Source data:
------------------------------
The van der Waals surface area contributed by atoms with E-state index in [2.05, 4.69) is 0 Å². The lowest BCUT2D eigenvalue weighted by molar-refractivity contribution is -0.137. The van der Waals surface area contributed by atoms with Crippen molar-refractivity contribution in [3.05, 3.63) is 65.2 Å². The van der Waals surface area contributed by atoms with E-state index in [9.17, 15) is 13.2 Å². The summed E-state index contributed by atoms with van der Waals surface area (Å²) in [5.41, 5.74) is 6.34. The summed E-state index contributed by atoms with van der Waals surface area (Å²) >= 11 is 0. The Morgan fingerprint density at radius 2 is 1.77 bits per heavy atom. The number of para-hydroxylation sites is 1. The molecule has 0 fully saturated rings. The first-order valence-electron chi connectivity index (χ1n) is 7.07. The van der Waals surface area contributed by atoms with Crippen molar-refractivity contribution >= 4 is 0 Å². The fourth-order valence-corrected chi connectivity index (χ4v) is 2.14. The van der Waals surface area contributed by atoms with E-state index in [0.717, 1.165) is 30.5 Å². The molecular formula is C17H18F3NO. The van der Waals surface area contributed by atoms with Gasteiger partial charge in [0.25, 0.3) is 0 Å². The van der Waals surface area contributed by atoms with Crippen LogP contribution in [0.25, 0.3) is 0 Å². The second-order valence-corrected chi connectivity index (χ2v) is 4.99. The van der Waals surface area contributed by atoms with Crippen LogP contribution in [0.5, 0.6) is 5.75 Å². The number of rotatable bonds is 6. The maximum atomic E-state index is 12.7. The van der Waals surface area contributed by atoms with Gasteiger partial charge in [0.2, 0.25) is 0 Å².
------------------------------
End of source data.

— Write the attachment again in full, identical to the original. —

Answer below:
The van der Waals surface area contributed by atoms with E-state index in [2.05, 4.69) is 0 Å². The lowest BCUT2D eigenvalue weighted by molar-refractivity contribution is -0.137. The van der Waals surface area contributed by atoms with Crippen molar-refractivity contribution in [3.05, 3.63) is 65.2 Å². The van der Waals surface area contributed by atoms with E-state index in [9.17, 15) is 13.2 Å². The summed E-state index contributed by atoms with van der Waals surface area (Å²) in [5.41, 5.74) is 6.34. The summed E-state index contributed by atoms with van der Waals surface area (Å²) >= 11 is 0. The Morgan fingerprint density at radius 2 is 1.77 bits per heavy atom. The number of para-hydroxylation sites is 1. The molecule has 0 fully saturated rings. The first-order valence-electron chi connectivity index (χ1n) is 7.07. The van der Waals surface area contributed by atoms with Crippen molar-refractivity contribution >= 4 is 0 Å². The fourth-order valence-corrected chi connectivity index (χ4v) is 2.14. The van der Waals surface area contributed by atoms with E-state index in [0.717, 1.165) is 30.5 Å². The molecular formula is C17H18F3NO. The van der Waals surface area contributed by atoms with Gasteiger partial charge in [0.25, 0.3) is 0 Å². The van der Waals surface area contributed by atoms with Crippen LogP contribution in [0.25, 0.3) is 0 Å². The second-order valence-corrected chi connectivity index (χ2v) is 4.99. The van der Waals surface area contributed by atoms with Crippen LogP contribution in [0.5, 0.6) is 5.75 Å². The number of rotatable bonds is 6. The maximum atomic E-state index is 12.7. The van der Waals surface area contributed by atoms with Gasteiger partial charge in [0.2, 0.25) is 0 Å².